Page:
Pradeep Sabat, a Deaf Role Model in India, working with a teenager to develop her sign language skills. Credit: Deaf Child Worldwide

Deaf children and mental health: the challenges and how we’re tackling them

In the wake of World Mental Health Day, I’d like to talk about an often-ignored subject – the emotional well-being of children and young people who are deaf.

It’s well documented that the challenges deaf people face place them at a significantly high risk of mental health problems. Research in the UK has shown deaf adults to be twice as likely to be affected by mental health problems as their hearing peers.

Now consider the situation in South Asia. In the rural areas where Deaf Child Worldwide operates, mental health services are practically non-existent, let alone specific mental health support for deaf children and young people.

Our partner organisations noticed that the deaf children and young people that they worked with often seemed to exhibit emotional and behavioural problems, manifested by extremes of behaviour, ranging from being withdrawn to aggressive acting out.

Communication challenges

With our partners, we’ve identified several reasons why deaf children and young people are experiencing such emotional challenges.

First of all, deaf children in these communities can face language and communication barriers. Late diagnosis and a lack of access to hearing technology also mean deaf children often have significant language delays. And because they don’t get the support they need, their families, schools and communities struggle to communicate with them.

Because deaf children and young people face daily struggles to be understood, even by their own families, they often experience feelings of isolation, loneliness and frustration. Often a deaf child is the only deaf person in their family or even their whole community, so there’s no one to share their feelings with.

Deaf children are sometimes bullied or experience stigma, discrimination or inequality because of their deafness. And in stressful situations, many deaf children are left anxious because no one adequately explains the situation to them.

Frontline responders

Our partners in South Asia employ Deaf Role Models (DRMs). These are deaf adults who support deaf children to develop language and communication skills and build literacy. This can include giving sign language lessons, making schoolwork more accessible and keeping children informed about wider issues in the community, which might not have been adequately explained to them.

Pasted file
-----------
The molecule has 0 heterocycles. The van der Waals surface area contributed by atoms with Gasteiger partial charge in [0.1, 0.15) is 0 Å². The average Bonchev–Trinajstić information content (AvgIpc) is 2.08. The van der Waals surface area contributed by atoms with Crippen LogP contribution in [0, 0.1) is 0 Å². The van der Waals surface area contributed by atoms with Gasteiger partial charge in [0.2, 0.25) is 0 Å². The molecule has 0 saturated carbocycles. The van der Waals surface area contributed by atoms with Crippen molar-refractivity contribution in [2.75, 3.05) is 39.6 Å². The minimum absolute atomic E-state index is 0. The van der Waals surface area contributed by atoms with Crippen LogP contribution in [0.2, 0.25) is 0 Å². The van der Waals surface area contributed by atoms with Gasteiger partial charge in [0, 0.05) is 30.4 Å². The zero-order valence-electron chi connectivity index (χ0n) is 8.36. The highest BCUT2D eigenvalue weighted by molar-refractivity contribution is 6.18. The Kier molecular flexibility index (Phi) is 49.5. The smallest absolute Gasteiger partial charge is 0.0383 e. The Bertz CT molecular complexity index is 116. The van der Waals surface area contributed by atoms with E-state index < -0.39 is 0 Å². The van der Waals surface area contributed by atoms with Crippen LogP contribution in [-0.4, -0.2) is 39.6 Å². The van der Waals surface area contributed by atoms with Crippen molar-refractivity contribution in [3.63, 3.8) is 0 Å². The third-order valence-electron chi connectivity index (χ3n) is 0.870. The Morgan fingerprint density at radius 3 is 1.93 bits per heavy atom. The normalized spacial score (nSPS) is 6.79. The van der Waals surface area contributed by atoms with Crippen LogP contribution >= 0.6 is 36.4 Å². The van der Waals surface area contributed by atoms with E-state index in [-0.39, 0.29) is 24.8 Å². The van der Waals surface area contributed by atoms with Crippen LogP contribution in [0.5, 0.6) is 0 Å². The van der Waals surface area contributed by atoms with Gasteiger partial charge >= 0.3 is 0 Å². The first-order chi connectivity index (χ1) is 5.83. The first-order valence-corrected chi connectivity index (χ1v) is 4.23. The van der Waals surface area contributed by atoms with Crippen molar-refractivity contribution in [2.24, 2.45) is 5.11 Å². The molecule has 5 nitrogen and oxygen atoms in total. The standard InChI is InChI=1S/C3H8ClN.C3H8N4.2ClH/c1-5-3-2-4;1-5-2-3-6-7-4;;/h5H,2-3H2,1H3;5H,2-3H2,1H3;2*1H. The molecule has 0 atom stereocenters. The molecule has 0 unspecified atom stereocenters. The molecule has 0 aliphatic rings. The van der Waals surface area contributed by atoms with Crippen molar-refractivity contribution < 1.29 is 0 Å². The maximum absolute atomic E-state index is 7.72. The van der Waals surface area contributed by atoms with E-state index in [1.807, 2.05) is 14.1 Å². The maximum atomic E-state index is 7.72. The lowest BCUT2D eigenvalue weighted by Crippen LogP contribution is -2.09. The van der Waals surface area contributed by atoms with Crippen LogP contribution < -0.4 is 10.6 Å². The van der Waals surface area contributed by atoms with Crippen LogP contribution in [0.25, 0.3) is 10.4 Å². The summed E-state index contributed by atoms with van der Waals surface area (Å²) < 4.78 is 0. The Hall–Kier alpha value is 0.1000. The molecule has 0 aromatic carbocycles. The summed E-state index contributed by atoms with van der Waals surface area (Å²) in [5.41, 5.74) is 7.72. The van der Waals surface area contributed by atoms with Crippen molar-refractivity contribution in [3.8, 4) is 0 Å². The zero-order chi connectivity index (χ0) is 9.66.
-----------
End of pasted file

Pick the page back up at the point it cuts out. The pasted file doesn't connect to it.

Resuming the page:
Deaf children frequently confide in the DRMs and express feelings of anger, frustration and withdrawal. But they may develop more serious mental health issues if their concerns are not adequately addressed at an early stage. Yet intervening in this way requires a level of knowledge the DRMs simply didn’t possess. So, at the end of 2021, Deaf Child Worldwide began working with Basic Needs India (BNI) to train DRMs in mental health awareness.

The power of early intervention

Thanks to the collaboration between DCW and BNI, DRMs are learning how to provide a basic level of emotional well-being support to deaf children, and to recognise when symptoms are severe enough to refer a child to professional mental health services.

The training takes a process-oriented approach and begins by addressing DRMs’ own inner strengths, thus triggering their self-confidence. It then explores the emotional and psychosocial development of children and young people. The DRMs also learn about how families and society influence human behaviour, and how to help deaf children and their families understand each other better.

The DRMs are already applying some of the things they’ve learnt. They will continue to be trained throughout 2022, and we’ll be assessing the outcomes periodically with BNI.

An emotional safety net

The training will enable DRMs to better understand the emotional needs of the deaf children they work with, who in turn have the safety net of an individual they can communicate their feelings.

As part of our deaf awareness sessions with families, we explain the frustrations of deaf children, many of which are linked to communication. This gives them an insight into why their child might be acting out. This is also discussed in parents’ groups, where the more experienced parents counsel others. Next, the plan is to extend this training to a group of hearing individuals, either staff or parents, to become lay counsellors. For now, by training the DRMs to support the mental health of deaf children, we hope deaf children will feel more secure, with parents who understand their emotions better.

Wider still, it is hoped that the project will result in greater sensitivity and understanding from whole communities of the emotional challenges that deaf children face.

An unrealisable dream?

Accessible and robust mental health services for deaf children and young people in the far corners of the countries where we work may yet be an unrealisable dream, but our intention is to provide at least a basic level of mental health support. To that end, DCW, together with BNI, will continue to develop this community-based approach that can provide basic support to deaf children, young people and their families.

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